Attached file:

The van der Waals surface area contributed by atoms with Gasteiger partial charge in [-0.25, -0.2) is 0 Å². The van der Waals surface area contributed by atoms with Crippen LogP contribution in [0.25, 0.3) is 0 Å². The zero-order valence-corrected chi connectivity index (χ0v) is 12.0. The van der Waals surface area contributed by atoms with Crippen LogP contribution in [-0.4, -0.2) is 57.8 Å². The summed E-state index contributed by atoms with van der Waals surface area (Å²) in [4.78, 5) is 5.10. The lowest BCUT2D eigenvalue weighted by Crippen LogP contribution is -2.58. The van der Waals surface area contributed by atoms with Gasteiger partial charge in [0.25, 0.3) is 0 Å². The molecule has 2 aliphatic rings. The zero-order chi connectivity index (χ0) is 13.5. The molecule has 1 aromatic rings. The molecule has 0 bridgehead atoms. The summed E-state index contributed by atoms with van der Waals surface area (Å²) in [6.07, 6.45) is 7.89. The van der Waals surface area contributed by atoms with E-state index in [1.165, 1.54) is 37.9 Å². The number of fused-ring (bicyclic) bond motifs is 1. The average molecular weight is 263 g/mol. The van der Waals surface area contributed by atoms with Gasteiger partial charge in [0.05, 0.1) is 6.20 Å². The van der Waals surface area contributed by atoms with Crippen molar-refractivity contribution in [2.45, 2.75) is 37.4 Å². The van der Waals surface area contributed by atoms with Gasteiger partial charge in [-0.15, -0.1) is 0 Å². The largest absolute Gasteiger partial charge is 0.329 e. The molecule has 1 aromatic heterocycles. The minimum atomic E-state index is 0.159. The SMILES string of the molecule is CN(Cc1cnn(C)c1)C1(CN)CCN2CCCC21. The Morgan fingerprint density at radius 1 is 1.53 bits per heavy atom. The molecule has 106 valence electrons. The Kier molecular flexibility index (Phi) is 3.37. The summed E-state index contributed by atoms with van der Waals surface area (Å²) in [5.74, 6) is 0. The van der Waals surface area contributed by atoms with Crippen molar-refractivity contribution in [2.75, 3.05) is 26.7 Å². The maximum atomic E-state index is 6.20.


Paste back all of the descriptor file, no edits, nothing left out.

The van der Waals surface area contributed by atoms with Gasteiger partial charge in [-0.25, -0.2) is 0 Å². The van der Waals surface area contributed by atoms with Crippen LogP contribution in [0.25, 0.3) is 0 Å². The zero-order valence-corrected chi connectivity index (χ0v) is 12.0. The van der Waals surface area contributed by atoms with Crippen LogP contribution in [-0.4, -0.2) is 57.8 Å². The summed E-state index contributed by atoms with van der Waals surface area (Å²) in [4.78, 5) is 5.10. The lowest BCUT2D eigenvalue weighted by Crippen LogP contribution is -2.58. The van der Waals surface area contributed by atoms with Gasteiger partial charge in [0.25, 0.3) is 0 Å². The molecule has 2 aliphatic rings. The zero-order chi connectivity index (χ0) is 13.5. The molecule has 1 aromatic rings. The molecule has 0 bridgehead atoms. The summed E-state index contributed by atoms with van der Waals surface area (Å²) in [6.07, 6.45) is 7.89. The van der Waals surface area contributed by atoms with E-state index in [1.165, 1.54) is 37.9 Å². The number of fused-ring (bicyclic) bond motifs is 1. The average molecular weight is 263 g/mol. The van der Waals surface area contributed by atoms with Gasteiger partial charge in [0.05, 0.1) is 6.20 Å². The van der Waals surface area contributed by atoms with Crippen molar-refractivity contribution in [2.45, 2.75) is 37.4 Å². The van der Waals surface area contributed by atoms with Gasteiger partial charge in [-0.15, -0.1) is 0 Å². The largest absolute Gasteiger partial charge is 0.329 e. The molecule has 1 aromatic heterocycles. The minimum atomic E-state index is 0.159. The SMILES string of the molecule is CN(Cc1cnn(C)c1)C1(CN)CCN2CCCC21. The Morgan fingerprint density at radius 1 is 1.53 bits per heavy atom. The molecule has 106 valence electrons. The Kier molecular flexibility index (Phi) is 3.37. The summed E-state index contributed by atoms with van der Waals surface area (Å²) in [5.74, 6) is 0. The van der Waals surface area contributed by atoms with Crippen molar-refractivity contribution in [2.75, 3.05) is 26.7 Å². The maximum atomic E-state index is 6.20.